A light for Myanmar's darkness

Democrats still free after a military coup have set up an alternative government, relying on the attraction of liberty and rights more than resistance to a violent regime.

Supporters of a new, democratic government in Myanmar, known as the "national unity government," or NUG, celebrate with balloons in Yangon, April 17.

The dictator of Myanmar, Gen. Min Aung Hlaing, is set to meet with other leaders of Southeast Asia on Saturday in Indonesia. The gathering may be the only place where the man who led a Feb. 1 coup against an elected government might feel some legitimacy. Most of the region is run by autocrats.

His trip to faraway Jakarta is revealing in how quickly the people of Myanmar have rushed to set up a parallel government, one rooted not in the power of guns but in an unprecedented unity in guaranteeing equal rights for all citizens, including ethnic minorities.

The country’s long history of protests against military rule have largely failed. Now, instead of relying solely on resistance to the regime, democracy leaders have decided to set up “free zones” in border areas to provide both basic services and civic liberties.

Their reasoning: Living out universal ideals based on individual sovereignty might work better than opposing those who deny those ideals.

Or, as a spokesman for the alternative government told The Irrawaddy news outlet: “It is the people themselves who will decide history.”

The basis for this new government is 15 legislative members of the National League for Democracy, the party that won a vast majority of seats in a November election – a victory that irked the military’s long-held belief that it alone is the country’s most popular institution and guardian of unity. Many NLD leaders, such as Aung San Suu Kyi, have been arrested.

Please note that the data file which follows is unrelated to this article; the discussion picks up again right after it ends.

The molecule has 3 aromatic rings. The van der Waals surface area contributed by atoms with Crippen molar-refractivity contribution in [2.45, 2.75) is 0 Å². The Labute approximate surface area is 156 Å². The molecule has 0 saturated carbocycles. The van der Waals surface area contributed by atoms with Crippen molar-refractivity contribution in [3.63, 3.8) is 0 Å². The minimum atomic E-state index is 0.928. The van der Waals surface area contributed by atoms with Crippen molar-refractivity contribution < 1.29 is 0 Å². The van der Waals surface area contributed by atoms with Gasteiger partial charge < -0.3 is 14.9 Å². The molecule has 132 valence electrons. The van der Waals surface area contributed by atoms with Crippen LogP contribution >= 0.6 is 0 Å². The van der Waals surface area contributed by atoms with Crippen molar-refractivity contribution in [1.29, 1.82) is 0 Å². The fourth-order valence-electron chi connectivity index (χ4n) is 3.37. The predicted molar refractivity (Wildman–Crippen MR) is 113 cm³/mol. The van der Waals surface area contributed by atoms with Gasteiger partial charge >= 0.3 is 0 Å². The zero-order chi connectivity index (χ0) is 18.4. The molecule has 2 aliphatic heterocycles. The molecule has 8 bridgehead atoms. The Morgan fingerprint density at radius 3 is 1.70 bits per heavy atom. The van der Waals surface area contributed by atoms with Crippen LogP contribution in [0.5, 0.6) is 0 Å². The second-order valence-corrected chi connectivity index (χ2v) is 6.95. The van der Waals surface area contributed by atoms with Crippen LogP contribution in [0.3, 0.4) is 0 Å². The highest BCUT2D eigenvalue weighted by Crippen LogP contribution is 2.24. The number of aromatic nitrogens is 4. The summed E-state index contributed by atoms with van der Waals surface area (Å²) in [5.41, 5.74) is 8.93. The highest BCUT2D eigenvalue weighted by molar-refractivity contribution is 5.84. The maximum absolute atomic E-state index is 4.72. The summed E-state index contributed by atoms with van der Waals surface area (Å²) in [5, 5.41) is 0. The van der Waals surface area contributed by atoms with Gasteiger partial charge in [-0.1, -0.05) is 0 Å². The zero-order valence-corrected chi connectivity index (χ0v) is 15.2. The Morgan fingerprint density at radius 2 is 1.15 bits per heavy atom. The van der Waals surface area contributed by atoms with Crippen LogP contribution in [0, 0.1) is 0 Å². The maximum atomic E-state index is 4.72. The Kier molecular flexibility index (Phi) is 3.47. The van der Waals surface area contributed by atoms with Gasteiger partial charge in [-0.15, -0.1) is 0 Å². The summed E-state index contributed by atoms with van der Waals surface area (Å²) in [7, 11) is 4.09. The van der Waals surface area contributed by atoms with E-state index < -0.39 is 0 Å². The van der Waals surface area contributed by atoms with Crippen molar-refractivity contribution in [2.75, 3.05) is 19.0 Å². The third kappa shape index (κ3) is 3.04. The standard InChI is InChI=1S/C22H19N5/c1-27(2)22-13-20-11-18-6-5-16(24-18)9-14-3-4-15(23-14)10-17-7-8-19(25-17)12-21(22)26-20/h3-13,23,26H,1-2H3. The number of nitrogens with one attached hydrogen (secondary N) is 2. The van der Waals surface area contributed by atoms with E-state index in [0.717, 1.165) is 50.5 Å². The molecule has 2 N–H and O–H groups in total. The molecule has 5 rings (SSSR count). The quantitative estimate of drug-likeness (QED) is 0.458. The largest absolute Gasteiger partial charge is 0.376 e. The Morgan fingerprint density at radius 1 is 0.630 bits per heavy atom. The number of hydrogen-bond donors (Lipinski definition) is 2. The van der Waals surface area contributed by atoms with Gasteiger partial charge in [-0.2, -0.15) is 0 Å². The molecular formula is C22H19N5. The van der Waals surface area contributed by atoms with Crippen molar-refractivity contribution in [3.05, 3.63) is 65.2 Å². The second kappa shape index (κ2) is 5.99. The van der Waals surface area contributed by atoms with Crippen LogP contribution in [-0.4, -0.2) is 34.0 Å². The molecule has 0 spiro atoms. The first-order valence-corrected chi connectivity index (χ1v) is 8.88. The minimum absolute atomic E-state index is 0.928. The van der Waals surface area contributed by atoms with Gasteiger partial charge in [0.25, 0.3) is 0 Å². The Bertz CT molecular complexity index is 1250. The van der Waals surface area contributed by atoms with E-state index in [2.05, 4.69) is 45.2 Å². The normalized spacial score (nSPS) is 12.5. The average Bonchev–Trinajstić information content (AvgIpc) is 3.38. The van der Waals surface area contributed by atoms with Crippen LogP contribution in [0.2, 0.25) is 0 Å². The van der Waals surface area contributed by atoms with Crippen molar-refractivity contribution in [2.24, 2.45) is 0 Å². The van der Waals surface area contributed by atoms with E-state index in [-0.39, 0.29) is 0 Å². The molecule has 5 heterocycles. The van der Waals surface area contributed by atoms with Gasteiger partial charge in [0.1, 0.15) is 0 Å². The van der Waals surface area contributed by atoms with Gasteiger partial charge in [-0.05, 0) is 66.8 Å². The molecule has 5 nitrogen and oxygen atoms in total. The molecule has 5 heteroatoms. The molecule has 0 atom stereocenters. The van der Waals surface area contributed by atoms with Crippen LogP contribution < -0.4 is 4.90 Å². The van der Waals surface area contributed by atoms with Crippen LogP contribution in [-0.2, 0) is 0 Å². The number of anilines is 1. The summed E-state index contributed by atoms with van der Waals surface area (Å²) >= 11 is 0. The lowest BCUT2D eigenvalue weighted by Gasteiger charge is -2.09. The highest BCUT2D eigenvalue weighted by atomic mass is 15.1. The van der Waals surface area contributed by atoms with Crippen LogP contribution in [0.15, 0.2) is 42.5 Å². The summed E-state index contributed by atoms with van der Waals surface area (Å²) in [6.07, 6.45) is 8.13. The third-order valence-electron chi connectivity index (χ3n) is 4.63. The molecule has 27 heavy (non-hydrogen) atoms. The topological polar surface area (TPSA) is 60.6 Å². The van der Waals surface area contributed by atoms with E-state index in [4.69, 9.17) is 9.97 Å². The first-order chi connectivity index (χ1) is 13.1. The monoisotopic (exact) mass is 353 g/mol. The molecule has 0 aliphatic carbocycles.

Joining with other pro-democracy forces, the group has acted as a legitimate legislature – although largely in hiding. In March, it wrote a new constitution. Then, on April 16, it set up an executive body known as the National Unity Government, with a prime minister overseeing various ministries. It has been described as “the most diverse and inclusive political body the country has seen.”

The small but growing government plans to set up TV broadcasts, create a banking system, and form a defense force out of hundreds of defectors from the regime’s ranks.

It is supporting hundreds of health workers who have boycotted military-run hospitals to work in “charity clinics.” It could also serve as a conduit for foreign assistance to the quarter million people who have been displaced by the military’s violence against its own people.

At the meeting in Indonesia, Malaysia plans to ask General Min to allow a humanitarian corridor to deliver aid. That would be a big step in foreign recognition of this parallel government. China has already put its approval on the group with a phone call to NLD leaders in early April.

Unarmed civilian rulers in these free zones may be no match against one of Southeast Asia’s largest armies. But an invisible force of attraction – the appeal of rights, freedom of conscience, and self-rule – has often tripped up dictators. This democratic group in Myanmar isn’t a shadow government. It is a light that may slowly lead a country of 54 million away from dark repression.


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